What Should I Read?

What Should I Read?

February 25, 2014

Over at Heterodox Microeconomics Research Network they have a thorough list of academic publications that are relevant to heterodox theories of capitalism. The list covers the following subjects:

  • 1. History and Methodology of Heterodox Microeconomics
  • 2. Critiques of Mainstream Microeconomics
  • 3. Principles of Heterodox Microeconomic Theory
  • 4. Theory of the Business Enterprise
  • 5. Structure of Production and Costs of the Business Enterprise
  • 6. Costing, Pricing, and Prices
  • 7. Investment, Finance, and Employment
  • 8. Households, Consumption, and Market Demand
  • 9. Industry and Market
  • 10. Competition
  • 11. Corporate Governance, Market Governance, and Market Regulation
  • 12. Social Welfare
  • 13. Heterodox Microfoundations and Modeling the Economy

The syllabi for Jonathan Nitzan’s courses at York University, Toronto are also useful.
Have your own suggestions? Curious if anyone else is reading good political economy? Over in the forum, we have a thread for that.
Are your eyes sore from reading to much academic work? Looking for a good novel? We have a thread for that as well.

3 thoughts on “What Should I Read?”

  1. Some excellent heterodox economic theory has been developed within the anarchist/left-libertarian tradition since the late 90s and 2000s.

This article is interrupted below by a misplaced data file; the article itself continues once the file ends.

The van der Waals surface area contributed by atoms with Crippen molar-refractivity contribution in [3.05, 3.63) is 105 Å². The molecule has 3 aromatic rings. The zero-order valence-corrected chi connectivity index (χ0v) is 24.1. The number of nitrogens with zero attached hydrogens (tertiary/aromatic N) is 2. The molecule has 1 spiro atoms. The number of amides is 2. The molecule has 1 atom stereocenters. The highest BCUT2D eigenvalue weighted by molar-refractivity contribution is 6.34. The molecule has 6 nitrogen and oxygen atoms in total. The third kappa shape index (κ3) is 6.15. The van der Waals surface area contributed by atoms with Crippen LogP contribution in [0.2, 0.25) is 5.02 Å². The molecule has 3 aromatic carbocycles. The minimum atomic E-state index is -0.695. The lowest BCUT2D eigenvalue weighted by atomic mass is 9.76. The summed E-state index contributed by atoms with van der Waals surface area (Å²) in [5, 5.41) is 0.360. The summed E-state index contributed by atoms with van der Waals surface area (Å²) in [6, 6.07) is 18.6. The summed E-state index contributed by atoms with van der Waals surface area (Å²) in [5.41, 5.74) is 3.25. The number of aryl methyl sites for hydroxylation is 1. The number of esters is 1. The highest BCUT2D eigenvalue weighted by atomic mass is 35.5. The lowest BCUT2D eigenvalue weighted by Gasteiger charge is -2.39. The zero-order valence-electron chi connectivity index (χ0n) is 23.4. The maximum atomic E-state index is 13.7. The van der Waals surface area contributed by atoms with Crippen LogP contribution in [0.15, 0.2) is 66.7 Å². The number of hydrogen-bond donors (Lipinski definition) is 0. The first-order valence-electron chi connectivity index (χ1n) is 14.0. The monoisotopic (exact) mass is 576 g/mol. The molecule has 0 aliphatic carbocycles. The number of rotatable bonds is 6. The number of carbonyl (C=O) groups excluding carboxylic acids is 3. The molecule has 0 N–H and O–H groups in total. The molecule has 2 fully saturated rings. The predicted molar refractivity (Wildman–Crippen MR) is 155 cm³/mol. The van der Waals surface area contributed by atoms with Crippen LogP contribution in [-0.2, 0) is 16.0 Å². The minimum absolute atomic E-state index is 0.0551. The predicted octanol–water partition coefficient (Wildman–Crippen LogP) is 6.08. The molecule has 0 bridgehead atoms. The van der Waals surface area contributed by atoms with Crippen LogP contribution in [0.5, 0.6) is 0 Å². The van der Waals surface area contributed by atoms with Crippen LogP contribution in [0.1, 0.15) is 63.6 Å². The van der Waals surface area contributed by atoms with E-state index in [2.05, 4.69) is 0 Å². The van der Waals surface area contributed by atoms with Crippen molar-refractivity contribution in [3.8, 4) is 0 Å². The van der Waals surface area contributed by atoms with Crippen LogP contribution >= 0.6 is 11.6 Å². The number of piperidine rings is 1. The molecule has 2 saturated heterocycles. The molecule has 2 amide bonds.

First of note is Takis Fotopoulos’ work with his International Journal of Inclusive Democracy; with all his economic, political, and philosophical ideas summed up in the book Towards an Inclusive Democracy.
    Second in the revival of the market anarchist tradition attempted by Kevin Carson in his three main theoretical works, Studies in Mutualist Political Economy, Organisation Theory: A Libertarian Perspective, and Homebrew Industrial Revolution.
    Fotopoulos and Carson both offer a similar but contrasting history of capitalism from an anarchist perspective. Fotopoulos focuses more on the autonomous nature of the market economy itself, while Carson focuses more on the state as a primary creator of economic relations, but read together I find they fill each other out and complement each other’s visions.
    Lastly is the work of Robin Hahnel, who’s Economic Justice and Dmocracy and Green Economics aims at a sort of synthesis

  2. (Continued) … of post-Keynesian, institutional economics with the libertarian socialist tradition.
    Of particular note is his elaboration of the relationship of wage-labour coming about as a result of the disparity of bargaining power between labour and capital.

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